We don't give soil too much thought. We walk on it, we grow our plants in it, we build on it, but otherwise, we rarely pay it much consideration. But for most species on Earth, soil is home.
Two-thirds of all known species live in the soil, making it the most species-rich habitat on Earth, according to a new study. This more than doubles previous estimates of soil biodiversity and shows how important soils are for all of us, the researchers said, calling for further conservation efforts to protect them from their multiple threats.
The researchers from the Swiss Federal Institute for Forest, Snow and Landscape Research found 59% of all species depend on the soil for their survival — including 90% of fungi, 86% of plants and 40% of bacteria. A previous study in 2006 estimated only 26% of species lived in the soil, but only considered certain types of organisms.
Mark Anthony, a mycologist and the study's co-author, says the previous number of soil species just felt too low. So he set out to refine the estimate.
Along with colleagues, Anthony reevaluated all the data they could find on species that have been identified in soils. The researchers defined a species as living in the soil if it lives on it, within it, or spent at least a part of its life cycle on it. They then compared the numbers they came up with with the creatures that live in any other habitats.
Anthony said this is the first time a study has attempted to estimate the diversity of all the organisms living in the soil, including the smallest ones, such as bacteria, viruses, archaea, fungi, and protists. These play key functions, such as recycling nutrients and storing carbon, and are also important as pathogens and partners of trees, Anthony added.
The findings, however, come with uncertainties. Data on soil diversity is very incomplete, especially in the Global South, so the researchers found big ranges in some cases. For example, for bacteria, the average value is 40% of species living in the soil, but the range extends from 25% to 88%. Uncertainties are also big for viruses, mainly studied as human pathogens.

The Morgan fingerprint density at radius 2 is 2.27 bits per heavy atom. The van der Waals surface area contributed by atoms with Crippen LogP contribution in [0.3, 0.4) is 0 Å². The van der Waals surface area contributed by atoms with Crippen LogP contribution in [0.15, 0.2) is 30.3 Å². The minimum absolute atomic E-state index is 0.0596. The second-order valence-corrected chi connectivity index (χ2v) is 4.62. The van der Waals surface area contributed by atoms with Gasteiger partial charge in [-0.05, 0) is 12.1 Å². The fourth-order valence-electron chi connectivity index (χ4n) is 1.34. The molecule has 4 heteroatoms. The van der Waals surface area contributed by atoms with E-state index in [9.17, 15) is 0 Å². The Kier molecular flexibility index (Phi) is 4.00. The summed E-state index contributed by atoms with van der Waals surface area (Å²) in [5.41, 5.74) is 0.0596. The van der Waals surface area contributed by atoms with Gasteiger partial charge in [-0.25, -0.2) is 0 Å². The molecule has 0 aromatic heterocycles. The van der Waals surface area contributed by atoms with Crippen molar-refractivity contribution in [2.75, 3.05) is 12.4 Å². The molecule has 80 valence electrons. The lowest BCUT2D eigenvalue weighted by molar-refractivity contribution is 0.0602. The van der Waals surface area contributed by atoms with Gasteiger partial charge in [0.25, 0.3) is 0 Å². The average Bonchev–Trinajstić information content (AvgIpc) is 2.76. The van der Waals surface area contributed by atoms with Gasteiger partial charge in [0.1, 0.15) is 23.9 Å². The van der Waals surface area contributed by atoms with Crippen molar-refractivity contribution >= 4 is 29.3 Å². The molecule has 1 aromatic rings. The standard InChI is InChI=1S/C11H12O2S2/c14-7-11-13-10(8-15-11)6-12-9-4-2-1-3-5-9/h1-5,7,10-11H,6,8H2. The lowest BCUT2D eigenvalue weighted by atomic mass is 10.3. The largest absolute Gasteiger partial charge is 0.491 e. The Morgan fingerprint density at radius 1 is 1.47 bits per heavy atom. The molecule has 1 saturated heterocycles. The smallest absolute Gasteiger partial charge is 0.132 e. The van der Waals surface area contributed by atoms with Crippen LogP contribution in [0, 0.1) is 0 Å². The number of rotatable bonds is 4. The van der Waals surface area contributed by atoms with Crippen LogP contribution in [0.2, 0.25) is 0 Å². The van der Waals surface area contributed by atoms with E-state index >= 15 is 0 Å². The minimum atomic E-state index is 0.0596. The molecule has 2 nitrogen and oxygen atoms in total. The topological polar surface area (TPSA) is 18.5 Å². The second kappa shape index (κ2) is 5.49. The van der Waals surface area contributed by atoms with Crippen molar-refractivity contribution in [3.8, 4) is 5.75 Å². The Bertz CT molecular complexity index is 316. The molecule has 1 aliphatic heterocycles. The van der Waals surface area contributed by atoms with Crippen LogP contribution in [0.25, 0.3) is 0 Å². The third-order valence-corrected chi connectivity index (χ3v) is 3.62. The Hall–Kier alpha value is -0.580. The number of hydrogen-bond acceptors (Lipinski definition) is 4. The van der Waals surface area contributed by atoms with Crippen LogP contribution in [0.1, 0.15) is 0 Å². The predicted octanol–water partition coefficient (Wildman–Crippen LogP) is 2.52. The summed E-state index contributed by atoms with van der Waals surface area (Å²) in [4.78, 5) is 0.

Stefan Geisen, a soil ecologist at Wageningen University who wasn’t involved in the study, told The Messenger that the global estimate for soil biodiversity is very abstract. However, "you need a number to appreciate what you have and what you might lose and need to protect. It’s not just earthworms and a few moles and voles,” Geisen added.
Soil, the ecosystem powerhouse
Soil, the top layer of Earth’s crust, is formed from a mix of water, gases, minerals, and organic matter, as The Guardian explains. While it plays a key role in food production, it has been largely left forgotten in the wider environmental debates. Soil organisms have unique functions on which we rely for food, fiber, and human and planetary health.
When managed sustainably, the quality of the soil is maintained or even increases over time. If not, soils easily degrade and are negatively affected. Human activities such as overgrazing, unsustainable land use practices, and inappropriate clearing techniques have led to a severe nutrient decline in soils. Water and wind erosion and salinization have also played a role.
The findings of the new study, the researchers said, provide the basis for decisions to protect soils and their organisms. "Soils are under enormous pressure, whether from agricultural intensification, climate change, invasive species, and much more. Our study shows that the diversity in soils is great and correspondingly important,” Anthony said in a press release.
The study was published in the journal PNAS.